SithinquisitorThis was incredibly remarkable thing to witness this past year. Here are the underdogs, the fan sites, the ones who truly care about Star Wars and its success holding all the spoiler cards and delivering them with a care that would be nonexistent with the old guard. A care and love of Star Wars that helped fill the gaps of information draught and allowed us spoiler hounds something to feast on. These sites did this selfless work for little to no monetary compensation, all the while worried day in and day out that Federal enforcement officers would barge through their front doors.  Many of them staying up in the wee hours of the morning to speak with a source overseas or simply to type up a post, about how a mug with C-3P0 was found in a Walmart somewhere in Mexico. After running The Star Wars Post for the past three months, I can attest to you all that it is an incredible amount of time and work to deliver Star Wars news and information, and we don’t even deal with spoiler exclusives. Sites like MakingStarWars.net, StarWarsUnderworld.com, and  dozens of Star Wars news sites and podcasts deserve some immense credit for the selfless work, the care and positivity they promote about Star Wars on the internet and on social media.

That is only half the equation however as Lucasfilm and Disney deserve an even larger share of the credit and success for finding that balance between spoilers and knowledge of the film. For whatever we think we know about The Force Awakens, there cannot be any doubt, that the secrecy put in place by JJ Abrams, Lucasfilm and Disney has been a complete and measurable success. The Mystery Box has worked. Sure we may know some beats of the film and maybe one major spoiler or two, but we still at this very moment have no idea of the very plot of the film. I find that extraordinary with the level of anticipation of this motion picture which is ready to debut in just four short months. That is incredible and a testament to everyone involved. From Lucasfilm to the spoiler hounds that make sure what we think we know, stays out of social media. That is truly outstanding and something I believe has never ever happened before. It came down to two things, leakers putting their faith in Star Wars Fan sites and Lucasfilm allowing a level of it and securing the rest. A successful happy balance I believe was achieved for all involved. Something that could be the template for all the films moving forward. There were some bumps along that road and perhaps some things that should have not been released, but overall it has worked to an acceptable outcome. That was until last Friday. Please be aware that there are spoilers ahead.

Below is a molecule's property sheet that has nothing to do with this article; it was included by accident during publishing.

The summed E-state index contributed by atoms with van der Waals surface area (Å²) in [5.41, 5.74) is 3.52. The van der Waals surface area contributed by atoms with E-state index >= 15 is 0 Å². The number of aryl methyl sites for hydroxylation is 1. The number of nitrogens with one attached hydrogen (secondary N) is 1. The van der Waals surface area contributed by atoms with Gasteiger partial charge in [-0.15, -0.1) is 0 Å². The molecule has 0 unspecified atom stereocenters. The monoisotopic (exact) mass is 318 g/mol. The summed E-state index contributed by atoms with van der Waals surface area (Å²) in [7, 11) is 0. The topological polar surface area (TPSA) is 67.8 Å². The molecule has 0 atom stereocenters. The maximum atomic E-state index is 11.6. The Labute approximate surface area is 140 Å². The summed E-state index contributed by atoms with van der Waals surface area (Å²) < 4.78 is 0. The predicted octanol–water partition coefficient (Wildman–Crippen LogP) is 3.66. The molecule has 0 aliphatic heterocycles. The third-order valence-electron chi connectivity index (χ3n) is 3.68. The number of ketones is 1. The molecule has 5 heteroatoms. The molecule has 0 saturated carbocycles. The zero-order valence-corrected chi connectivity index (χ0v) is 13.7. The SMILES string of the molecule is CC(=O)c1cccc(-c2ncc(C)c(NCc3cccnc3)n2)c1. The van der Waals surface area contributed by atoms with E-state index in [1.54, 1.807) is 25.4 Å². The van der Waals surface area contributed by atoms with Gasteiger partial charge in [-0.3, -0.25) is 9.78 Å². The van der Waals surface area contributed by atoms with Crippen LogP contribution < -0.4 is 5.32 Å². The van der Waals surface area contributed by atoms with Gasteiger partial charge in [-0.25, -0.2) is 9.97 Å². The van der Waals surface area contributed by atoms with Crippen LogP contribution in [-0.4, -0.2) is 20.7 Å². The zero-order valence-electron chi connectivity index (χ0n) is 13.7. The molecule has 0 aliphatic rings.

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After traveling from Northern Virginia to Newark New Jersey for a family wedding with my lovely wife and two adorable toddlers with my in-laws, I sat down briefly at the bar of the hotel for a brief respite, checking Twitter for the latest and greatest for stories I would soon have to write for The Star Wars Post. There it was, with blue letters to a white background, words that horrified me and made me angry, A Picture of Luke Skywalker In The Force Awakens. For many of us spoiler hounds we believe we know the extent of Mark Hamill’s role in the Force Awakens and how his reveal is the ultimate beautiful ending in the film with the appearance of Luke Skywalker. The buildup, the let down and rise that will take us to Skellig Michael for a vision of a long lost friend. With the release of this image, the success that Star Wars Fan sites, Lucasfilm and spoiler hounds found was just threatened in a nasty way. So much so that for the first time ever, Lucasfilm immediately sprang into action sending very strongly worded cease and desist letters to have the image removed immediately. The site in question  did so after the image had been up, less than an hour. Other sites that carried the story did so as well. I can understand and have no problem with my fellow news sites carrying the story and the image. It’s part of telling the news and some of them sometimes feel forced to do so.